Book Review by Raymond M. Wong
Quindlen, Anna. Loud and Clear. New York: Random House, 2004. Print.
Anna Quindlen isn’t afraid to speak her mind and she does it through prose that is insightful, precise, political, and heartfelt. Loud and Clear, a collection of Quindlen’s columns from Newsweek and The New York Times, provides personal reflections from a Pulitzer-winning writer, one who has worked as a reporter, columnist, and novelist.
Quindlen tackles societal issues such as childhood hunger in the U.S. by outlining the problem and revealing our nation’s priorities: “For a significant number of Americans, the cost of an additional meal for two school-age children for the eight weeks of summer vacation seems like a small fortune. Some don’t want or seek government help because of new welfare policies. Others don’t know they’re eligible, and none could be blamed if they despaired of the exercise. The average length of a food stamp application is twelve often impenetrable pages; a permit to sell weapons is just two” (54).
There is more than a hint of indignation in Quindlen’s tone, but she’s not merely posting a complaint. She exposes the problem by bring us closer to the reality of hunger: “[…] I found myself in a bodega with a distraught woman after New York City had declared a snow day; she had three kids who ate breakfast and lunch at school, her food stamps had been held up because of some bureaucratic snafu, and she was considering whether to pilfer food from the senior center where she worked as an aide” (55). Then Quindlen calls us to do something about it in the name of humanity: “Surely there should be ways for a civilized society to see that such a thing would never happen, from providing a simpler application for food stamps to setting a decent minimum wage” (55).
Quindlen also shows the ability to use data to back her assertion that America’s lax gun laws contribute to increasing violence and loss of life: “We register cars in this country, but not guns. And as a result, the United States has the highest rate of gun violence among the world’s most prosperous nations. In 1997, an astonishing 86 percent of gun deaths of children under fifteen in the world took place here” (78).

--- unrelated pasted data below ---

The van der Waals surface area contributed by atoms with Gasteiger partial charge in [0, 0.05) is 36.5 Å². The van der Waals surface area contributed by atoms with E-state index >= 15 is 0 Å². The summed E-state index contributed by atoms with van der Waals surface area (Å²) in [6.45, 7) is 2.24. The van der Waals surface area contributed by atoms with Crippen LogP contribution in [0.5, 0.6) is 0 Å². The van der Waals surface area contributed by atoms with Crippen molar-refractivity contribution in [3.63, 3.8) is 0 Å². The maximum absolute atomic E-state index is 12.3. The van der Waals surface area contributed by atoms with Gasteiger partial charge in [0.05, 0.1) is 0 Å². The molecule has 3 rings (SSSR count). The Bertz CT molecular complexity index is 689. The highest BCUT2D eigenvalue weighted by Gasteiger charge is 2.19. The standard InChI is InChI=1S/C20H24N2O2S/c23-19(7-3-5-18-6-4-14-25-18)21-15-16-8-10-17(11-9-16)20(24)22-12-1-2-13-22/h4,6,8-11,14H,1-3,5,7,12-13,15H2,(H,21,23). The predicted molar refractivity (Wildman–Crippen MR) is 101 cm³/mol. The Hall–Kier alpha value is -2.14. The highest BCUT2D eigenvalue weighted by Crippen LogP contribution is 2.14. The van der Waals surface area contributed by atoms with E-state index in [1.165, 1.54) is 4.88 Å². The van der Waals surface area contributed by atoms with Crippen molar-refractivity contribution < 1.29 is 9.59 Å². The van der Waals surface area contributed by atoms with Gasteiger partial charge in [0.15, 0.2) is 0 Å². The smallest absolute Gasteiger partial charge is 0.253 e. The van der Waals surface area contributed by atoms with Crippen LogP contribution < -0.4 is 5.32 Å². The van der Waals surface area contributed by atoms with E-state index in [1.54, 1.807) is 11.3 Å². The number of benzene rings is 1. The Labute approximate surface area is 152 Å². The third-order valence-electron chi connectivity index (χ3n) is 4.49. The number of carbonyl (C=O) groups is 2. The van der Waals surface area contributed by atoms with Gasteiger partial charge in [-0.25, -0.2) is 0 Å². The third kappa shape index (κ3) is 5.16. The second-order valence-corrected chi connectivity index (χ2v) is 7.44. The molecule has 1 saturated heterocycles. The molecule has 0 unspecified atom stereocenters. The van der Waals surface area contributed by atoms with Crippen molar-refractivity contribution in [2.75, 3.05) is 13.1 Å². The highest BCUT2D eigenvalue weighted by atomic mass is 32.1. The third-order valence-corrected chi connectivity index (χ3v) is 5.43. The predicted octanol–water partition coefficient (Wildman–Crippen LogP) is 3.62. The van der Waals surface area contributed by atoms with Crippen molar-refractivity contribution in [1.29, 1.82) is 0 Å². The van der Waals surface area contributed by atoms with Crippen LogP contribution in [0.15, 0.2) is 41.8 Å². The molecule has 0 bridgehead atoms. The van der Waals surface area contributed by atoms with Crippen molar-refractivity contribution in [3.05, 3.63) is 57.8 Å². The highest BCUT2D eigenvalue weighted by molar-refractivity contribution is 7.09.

Quindlen’s columns go to the heart of social justice in addressing the plight of African Americans in our country: “It is an astonishing dissonance in a nation allegedly based on equality, that there is a group of our citizens who are assumed, simply by virtue of appearance, to be less. Less trustworthy. Less educated or educable. Less moral” (88).
And Quindlen opens a window to the power of the most important influence in anyone’s life and the depth of loss when that person passes: “There’s just a hole in my heart, and nothing to plug it. The truth is that there’s no one, ever, in your life like your mother. And that’s even if she’s a bad mother, punitive, critical. Your mother is the mirror. Whether you elect to gaze at the reflection with equanimity, to tilt the glass or crack it outright, it is the point from which you always begin. It is who you are” (227).
Quindlen celebrates the acceptance and recognition accorded gay couples as a sign of growing tolerance in our society. She bemoans the lack of free and unstructured time for children in the U.S. as an indication of the manic pace adults have become enslaved to. She introduces us to a young woman named Andrea Haberman who lost her life in the north tower on September 11, 2001, a day that changed the fabric of this country.
Anna Quindlen’s words resonate long after you’ve read her work because she writes from the core of her being, a place of truth, and because she’s willing to go there, she touches us and makes us aware of our foibles, our courage, and our humanity.